The project team reviewed Alexandria’s stormwater design criteria and updated the City’s IDF curves using longer historical climate data, comparing it to those derived from climate change scenarios. To evaluate climate change adaptation options, the IDF curves became input for new City hydrologic and hydraulic models of the storm sewer infrastructure. These models will be used to determine cost and risk for different mitigation scenarios and assumptions for rain design storms and sea level rise in 2050 and 2100.
A pilot watershed analysis is complete. And, revised design criteria for storm IDF curves and sea level rise hydraulic boundary conditions will be recommended and applied to develop a citywide storm sewer master plan.
Setting the Groundwork – A Defendable Methodology
Results from five GCMs (low, medium and high GHG emissions scenarios) were used to generate projected changes in monthly and annual precipitation for the years 2050 and 2100. These projections were then applied to the historical daily precipitation record for the period 1948 to 2008 to produce updated IDF values for durations ranging from 5 minutes to 96 hours, with return intervals ranging from 2 to 500 years.
The SimCLIM modeling tool was used to merge historical climate information with global climate change projections. In this case, projections were aggregated to annual totals. In the 1990s, annual precipitation was just below 42 inches per year. With a low GHG emissions scenario, rainfall increases by 2050 to slightly more than 42 inches per year. However, under a high GHG emissions scenario, the 2050 projection is 45 inches per year and the 2100 projection is nearly 50 inches per year. In terms of infrastructure needs, this is comparable to moving the City of San Diego, in dry, southern California, north to Sacramento, which gets 8 inches more rain per year.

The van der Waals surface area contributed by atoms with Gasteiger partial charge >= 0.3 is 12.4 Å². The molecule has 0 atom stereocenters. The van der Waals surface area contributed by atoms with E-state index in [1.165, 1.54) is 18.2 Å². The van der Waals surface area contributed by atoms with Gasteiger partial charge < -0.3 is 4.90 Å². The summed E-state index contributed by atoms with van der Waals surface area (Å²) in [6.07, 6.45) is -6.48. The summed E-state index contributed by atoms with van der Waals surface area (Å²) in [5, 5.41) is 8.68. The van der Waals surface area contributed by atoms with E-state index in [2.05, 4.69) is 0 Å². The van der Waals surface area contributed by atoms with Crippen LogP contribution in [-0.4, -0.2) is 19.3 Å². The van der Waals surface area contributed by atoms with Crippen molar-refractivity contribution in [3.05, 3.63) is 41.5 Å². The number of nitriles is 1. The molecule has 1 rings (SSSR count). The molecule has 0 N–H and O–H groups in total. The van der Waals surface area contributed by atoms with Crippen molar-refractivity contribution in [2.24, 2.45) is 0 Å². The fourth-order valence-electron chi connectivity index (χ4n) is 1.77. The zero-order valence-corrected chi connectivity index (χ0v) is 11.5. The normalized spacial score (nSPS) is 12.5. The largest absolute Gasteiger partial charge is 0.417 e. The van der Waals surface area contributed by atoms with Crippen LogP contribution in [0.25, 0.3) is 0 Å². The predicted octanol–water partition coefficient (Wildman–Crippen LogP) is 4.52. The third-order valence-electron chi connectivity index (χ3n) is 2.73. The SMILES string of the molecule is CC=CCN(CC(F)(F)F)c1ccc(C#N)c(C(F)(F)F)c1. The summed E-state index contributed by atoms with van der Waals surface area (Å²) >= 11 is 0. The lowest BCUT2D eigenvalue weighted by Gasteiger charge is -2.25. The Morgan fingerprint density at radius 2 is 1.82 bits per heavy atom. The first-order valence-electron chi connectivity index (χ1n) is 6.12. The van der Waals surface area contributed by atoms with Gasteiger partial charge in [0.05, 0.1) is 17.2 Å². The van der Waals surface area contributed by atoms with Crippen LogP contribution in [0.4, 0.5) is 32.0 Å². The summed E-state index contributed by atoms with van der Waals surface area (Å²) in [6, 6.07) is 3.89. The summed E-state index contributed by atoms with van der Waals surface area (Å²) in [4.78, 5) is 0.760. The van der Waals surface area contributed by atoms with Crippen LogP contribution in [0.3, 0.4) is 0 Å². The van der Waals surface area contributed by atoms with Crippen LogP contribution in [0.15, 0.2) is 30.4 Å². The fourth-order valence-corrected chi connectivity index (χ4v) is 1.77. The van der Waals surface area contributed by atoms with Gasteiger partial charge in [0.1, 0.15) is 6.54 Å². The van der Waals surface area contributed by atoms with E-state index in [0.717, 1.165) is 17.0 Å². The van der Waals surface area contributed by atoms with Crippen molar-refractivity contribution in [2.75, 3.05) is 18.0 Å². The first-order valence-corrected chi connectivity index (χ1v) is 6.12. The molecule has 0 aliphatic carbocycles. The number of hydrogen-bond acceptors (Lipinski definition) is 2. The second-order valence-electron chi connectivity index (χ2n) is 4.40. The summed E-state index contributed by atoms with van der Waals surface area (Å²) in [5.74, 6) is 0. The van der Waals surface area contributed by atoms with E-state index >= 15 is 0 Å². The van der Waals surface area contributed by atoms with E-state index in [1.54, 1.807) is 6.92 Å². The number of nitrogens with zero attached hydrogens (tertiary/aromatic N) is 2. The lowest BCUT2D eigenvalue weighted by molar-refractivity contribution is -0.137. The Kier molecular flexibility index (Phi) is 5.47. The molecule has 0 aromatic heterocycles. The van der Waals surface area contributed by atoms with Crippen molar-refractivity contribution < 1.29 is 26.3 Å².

GCM results are produced at a coarse resolution (100 to 200 kilometers) and must be downscaled to capture local climate characteristics. Statistical downscaling (pattern scaling) is a two-step process involving development of statistical relationships between local climate variables and large-scale predictors, and applying these relationships to GCM output to simulate local climate characteristics. The SimCLIM application creates one kilometer monthly projected “climate surfaces” using historical monthly average climate elements.
Projecting Extreme Storm Events
Past climate data can be queried through an extreme event analysis tool that determines probability of a particular extreme event (such as heavy rainfall). SimCLIM uses the generalized extreme value statistical analysis methodology to model extremes of natural phenomena. The differences between monthly projected precipitation values and average monthly precipitation from the historical base period (1948 to 2008) were determined. The percent difference was prorated and applied to daily precipitation values for the selected period. This analysis was particularly important to the City of Alexandria, which was already under flooding pressure.
The project team found that a relationship exists between annual precipitation and intensity – a conclusion supported by other research. Historically, a storm that would produce 8 inches of rain in a 24-hour period would be expected to occur every 100 years. Under a low emissions scenario, the recurrence interval for that type storm is projected to increase to every 50 years. Assuming high GHG emissions into the future, the recurrence interval is projected at every 20 years.